Super memories|Local fans recall good games, good times

Published 12:00 am Wednesday, February 3, 2010

Some longtime football fans don’t have to watch an NFL Films documentary or endless hours of the NFL Network to reminisce about pro football’s legendary names.

For Dr. W. Briggs Hopson Jr. and his wife, Pat, it just takes a little digging in the treasure trove of Super Bowl memorabilia collected over four decades of periodic visits to football’s prime spectacle.

The Hopsons are some of the handful of Vicksburgers who have attended a Super Bowl. Their nearly pristine collection of official game programs and pennants depicting some of the sport’s legendary teams is like thumbing through a family photo album, complete with some finishing touches of scrawled artwork from sons Jay, linebackers coach for the University of Michigan, and Briggs III, who represents Vicksburg and Warren County in the state Senate.

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“We went to all of the ones in New Orleans, up through Super Bowl XX (in 1986),” Dr. Hopson said. “We had a great time being there.”

Trips to big games usually came courtesy of ticket lotteries held for Saints season ticket holders, such as Hopson’s father, or through connections to NFL players from the region, such as north Louisiana’s Terry Bradshaw or James Jones, who prepped at Vicksburg High School and played for the Dallas Cowboys in the early 1980s.

Many firsts, lasts and, well, “onlys” in the history of the game marked their visits.

Super Bowl VII in 1973 in Los Angeles was won by the Miami Dolphins, so far the only modern-era NFL team to run the table for an entire season. Super Bowl IX in 1975 was the final football game played in Tulane Stadium in New Orleans, while Super Bowl XII in 1978 was the first Super Sunday staged indoors, at the newly built Louisiana Superdome.

Their first trip to the Super Bowl in 1970 was the last big game before the NFL officially merged with the American Football League and the first to be played in the Crescent City.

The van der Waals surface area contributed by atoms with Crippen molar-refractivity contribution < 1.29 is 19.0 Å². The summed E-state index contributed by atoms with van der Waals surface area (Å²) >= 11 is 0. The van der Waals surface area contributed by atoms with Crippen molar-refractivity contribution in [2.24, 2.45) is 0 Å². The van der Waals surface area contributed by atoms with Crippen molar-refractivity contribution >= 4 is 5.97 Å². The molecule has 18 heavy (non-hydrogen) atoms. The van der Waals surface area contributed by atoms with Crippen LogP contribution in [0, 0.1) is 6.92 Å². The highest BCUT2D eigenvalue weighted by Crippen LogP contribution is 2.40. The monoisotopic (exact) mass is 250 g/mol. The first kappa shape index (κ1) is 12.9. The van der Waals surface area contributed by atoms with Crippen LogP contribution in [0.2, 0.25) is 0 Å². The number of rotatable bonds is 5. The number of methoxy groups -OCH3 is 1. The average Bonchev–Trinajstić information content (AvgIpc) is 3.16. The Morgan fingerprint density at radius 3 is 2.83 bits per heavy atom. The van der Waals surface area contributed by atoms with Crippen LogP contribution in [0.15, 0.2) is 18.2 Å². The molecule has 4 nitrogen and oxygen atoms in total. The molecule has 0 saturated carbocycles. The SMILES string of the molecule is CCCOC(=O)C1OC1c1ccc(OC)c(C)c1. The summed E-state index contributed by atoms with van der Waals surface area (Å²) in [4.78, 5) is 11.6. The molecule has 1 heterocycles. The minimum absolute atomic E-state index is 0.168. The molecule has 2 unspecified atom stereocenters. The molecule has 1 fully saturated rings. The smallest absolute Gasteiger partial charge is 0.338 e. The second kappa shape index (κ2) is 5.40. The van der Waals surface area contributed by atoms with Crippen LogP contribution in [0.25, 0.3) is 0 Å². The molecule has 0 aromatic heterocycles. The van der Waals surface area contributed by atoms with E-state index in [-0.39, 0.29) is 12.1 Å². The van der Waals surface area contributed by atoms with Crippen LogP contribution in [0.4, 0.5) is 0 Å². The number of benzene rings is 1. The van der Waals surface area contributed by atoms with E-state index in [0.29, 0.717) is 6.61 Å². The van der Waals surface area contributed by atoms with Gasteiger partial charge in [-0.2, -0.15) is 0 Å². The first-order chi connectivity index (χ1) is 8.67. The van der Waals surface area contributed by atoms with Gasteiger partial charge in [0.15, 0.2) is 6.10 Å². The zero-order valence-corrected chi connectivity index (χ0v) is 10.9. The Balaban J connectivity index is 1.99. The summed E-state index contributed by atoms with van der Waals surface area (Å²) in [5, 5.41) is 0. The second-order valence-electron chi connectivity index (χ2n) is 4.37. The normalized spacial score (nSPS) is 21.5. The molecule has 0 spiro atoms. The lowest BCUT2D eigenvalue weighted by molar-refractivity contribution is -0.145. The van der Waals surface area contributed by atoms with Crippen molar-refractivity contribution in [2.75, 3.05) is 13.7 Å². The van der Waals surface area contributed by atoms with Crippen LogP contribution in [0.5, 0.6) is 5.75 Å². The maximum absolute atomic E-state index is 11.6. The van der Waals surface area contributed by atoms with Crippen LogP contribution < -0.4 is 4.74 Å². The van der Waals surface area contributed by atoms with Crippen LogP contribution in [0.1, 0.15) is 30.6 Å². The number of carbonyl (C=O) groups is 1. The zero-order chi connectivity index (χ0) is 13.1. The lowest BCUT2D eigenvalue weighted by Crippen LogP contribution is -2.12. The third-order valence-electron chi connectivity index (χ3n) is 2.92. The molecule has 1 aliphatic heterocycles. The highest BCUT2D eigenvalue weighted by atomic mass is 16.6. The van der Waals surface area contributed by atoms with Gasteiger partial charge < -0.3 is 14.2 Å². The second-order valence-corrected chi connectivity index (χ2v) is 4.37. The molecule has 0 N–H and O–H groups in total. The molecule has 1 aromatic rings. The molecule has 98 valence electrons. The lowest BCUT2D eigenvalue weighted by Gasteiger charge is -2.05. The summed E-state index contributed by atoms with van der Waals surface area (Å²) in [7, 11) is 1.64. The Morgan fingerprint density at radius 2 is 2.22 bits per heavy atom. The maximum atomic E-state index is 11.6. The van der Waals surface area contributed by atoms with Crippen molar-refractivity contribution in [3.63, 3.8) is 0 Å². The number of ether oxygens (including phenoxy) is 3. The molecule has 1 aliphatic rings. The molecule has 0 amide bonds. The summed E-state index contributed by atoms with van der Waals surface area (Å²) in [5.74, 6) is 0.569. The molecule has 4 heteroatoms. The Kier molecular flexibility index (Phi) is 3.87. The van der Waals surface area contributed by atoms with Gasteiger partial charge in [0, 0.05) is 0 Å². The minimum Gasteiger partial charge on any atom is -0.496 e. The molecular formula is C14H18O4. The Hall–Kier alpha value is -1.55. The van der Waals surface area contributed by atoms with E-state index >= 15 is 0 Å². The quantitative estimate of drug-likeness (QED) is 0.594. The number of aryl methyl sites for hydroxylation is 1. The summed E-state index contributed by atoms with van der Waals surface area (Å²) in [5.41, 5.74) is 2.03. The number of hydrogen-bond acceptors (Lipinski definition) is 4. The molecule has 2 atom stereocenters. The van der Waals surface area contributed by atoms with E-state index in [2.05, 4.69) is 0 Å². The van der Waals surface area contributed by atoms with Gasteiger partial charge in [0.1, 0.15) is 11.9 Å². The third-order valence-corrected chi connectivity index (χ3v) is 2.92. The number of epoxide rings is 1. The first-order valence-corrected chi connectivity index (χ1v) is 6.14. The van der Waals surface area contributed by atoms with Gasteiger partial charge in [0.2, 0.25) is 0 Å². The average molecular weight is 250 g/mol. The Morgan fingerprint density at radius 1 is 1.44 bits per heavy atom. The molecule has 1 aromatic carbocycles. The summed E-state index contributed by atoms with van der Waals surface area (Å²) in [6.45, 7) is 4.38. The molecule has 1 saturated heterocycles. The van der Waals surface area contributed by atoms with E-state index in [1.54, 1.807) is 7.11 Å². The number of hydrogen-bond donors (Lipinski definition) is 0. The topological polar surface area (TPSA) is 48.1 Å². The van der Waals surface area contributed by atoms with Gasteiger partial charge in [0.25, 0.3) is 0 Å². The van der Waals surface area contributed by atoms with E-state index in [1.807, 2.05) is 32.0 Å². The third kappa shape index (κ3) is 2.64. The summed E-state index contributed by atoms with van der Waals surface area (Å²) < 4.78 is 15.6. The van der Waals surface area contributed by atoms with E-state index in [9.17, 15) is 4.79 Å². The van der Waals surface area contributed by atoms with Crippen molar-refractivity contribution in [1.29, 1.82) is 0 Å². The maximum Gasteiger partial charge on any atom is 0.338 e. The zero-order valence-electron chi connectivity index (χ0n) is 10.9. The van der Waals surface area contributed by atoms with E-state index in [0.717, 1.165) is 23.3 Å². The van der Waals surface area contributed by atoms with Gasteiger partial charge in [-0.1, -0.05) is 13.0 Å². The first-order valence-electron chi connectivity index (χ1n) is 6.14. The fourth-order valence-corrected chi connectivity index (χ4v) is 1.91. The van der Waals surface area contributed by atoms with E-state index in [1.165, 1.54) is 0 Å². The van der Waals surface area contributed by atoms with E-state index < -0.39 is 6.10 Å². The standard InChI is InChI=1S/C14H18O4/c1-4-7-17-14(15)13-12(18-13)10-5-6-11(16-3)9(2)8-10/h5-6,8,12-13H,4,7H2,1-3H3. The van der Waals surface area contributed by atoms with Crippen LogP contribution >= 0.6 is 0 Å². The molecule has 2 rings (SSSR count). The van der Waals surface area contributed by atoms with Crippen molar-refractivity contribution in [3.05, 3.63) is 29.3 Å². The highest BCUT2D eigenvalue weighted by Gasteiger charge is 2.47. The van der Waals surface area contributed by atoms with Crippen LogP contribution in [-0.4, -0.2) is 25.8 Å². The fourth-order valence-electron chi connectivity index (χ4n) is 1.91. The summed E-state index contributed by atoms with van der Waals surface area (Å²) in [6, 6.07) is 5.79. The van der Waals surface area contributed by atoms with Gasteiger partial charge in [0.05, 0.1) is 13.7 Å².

“I was pulling for Minnesota that day,” Dr. Hopson said of their first Super Bowl, one that ended in Kansas City’s 23-7 win over the favored Vikings in Super Bowl IV. “But, (Hank) Stram came in there and beat ’em.”

They once collected and framed autographs Jay had gathered over the years, many of them from his favorite team growing up, the Miami Dolphins. Some of the prized possessions are lost to the nooks and crannies of their Indiana Avenue home — a poster signed by Pittsburgh Steelers great Mean Joe Greene, another by onetime Dallas Cowboy wide receiver Golden Richards that Briggs III knows “is somewhere.”

The 1975 game wasn’t memorable so much for the record-cold temperatures or for Pittsburgh’s “Steel Curtain” defense outshining Minnesota’s Purple People Eaters as it was for what was, well, “lost” on the field by a Bourbon Street icon.

“Chris Owens (a longtime New Orleans strip club owner) was on for pregame,” Mrs. Hopson remembers. “It was cold — freezing cold! Well, she dropped that mink coat and was standing there with nothing on. The police ran and grabbed the coat and hauled her off. I don’t know why she was on the field — but she was out there!”

Allegiances to the Saints — understandably hit-or-miss in the team’s early days — have grown stronger with its recent success. It’s been a surreal experience following them in 2009-10, the Hopsons said, when set against the backdrop of the rest of their collection: Unearthed along with the Super Bowl stuff are several Saints game programs from the 1970s and ’80s, including one from the franchise’s first playoff game in 1987 versus the Vikings — the same team they vanquished to reach Super Bowl XLIV on Sunday.

“To see them win after so many years of not winning, it’s just amazing,” Pat said.

Other locals who went to the early Super Bowls have memories of it being simply the biggest contest of the year, not the advertising and entertainment extravaganza it became over time.

Steven Mantz, then a sales rep with Pennsylvania-based 84 Lumber Company, won tickets with other co-workers to Super Bowl X in 1976 in a contest after meeting a sales quota. Unseasonably winter winds whipping through the Orange Bowl didn’t stop him from enjoying the most exciting final game up to then.

“I was a Dallas fan at the time,” said Mantz, who had to check his feelings at the gate when Pittsburgh partisans around him cheered Glen Edwards’ interception of Roger Staubach’s desperate heave on the game’s final play that clinched a 21-17 victory.

“I really couldn’t voice my opinion on the outcome,” said Mantz, who later met Steeler greats Lynn Swann and Franco Harris while working near the Steel City.

“I’m very glad I went and wouldn’t mind going again,” Mantz said.

“Tickets were about $20, $25 then,” said Ed Canizaro, who saw the Cowboys snap a string of postseason losses in January 1972 with a win over the Miami Dolphins in Super Bowl VI at Tulane Stadium.

Canizaro, first cousin to developer Joe Canizaro, owner of the USFL’s Breakers franchise that played in New Orleans in 1984, remembers meeting an A-list of celebrities at the Royal Sonesta Hotel and at after-parties — among them Archie Manning and his wife, Olivia, and the “Monday Night Football” announcer crew of Howard Cosell, Don Meredith and Frank Gifford. 

Amid the star-gazing, Canizaro said the experience was more about the game itself. “It wasn’t the big deal it is now,” Canizaro said.

Contact Danny Barrett Jr. at dbarrett@vicksburgp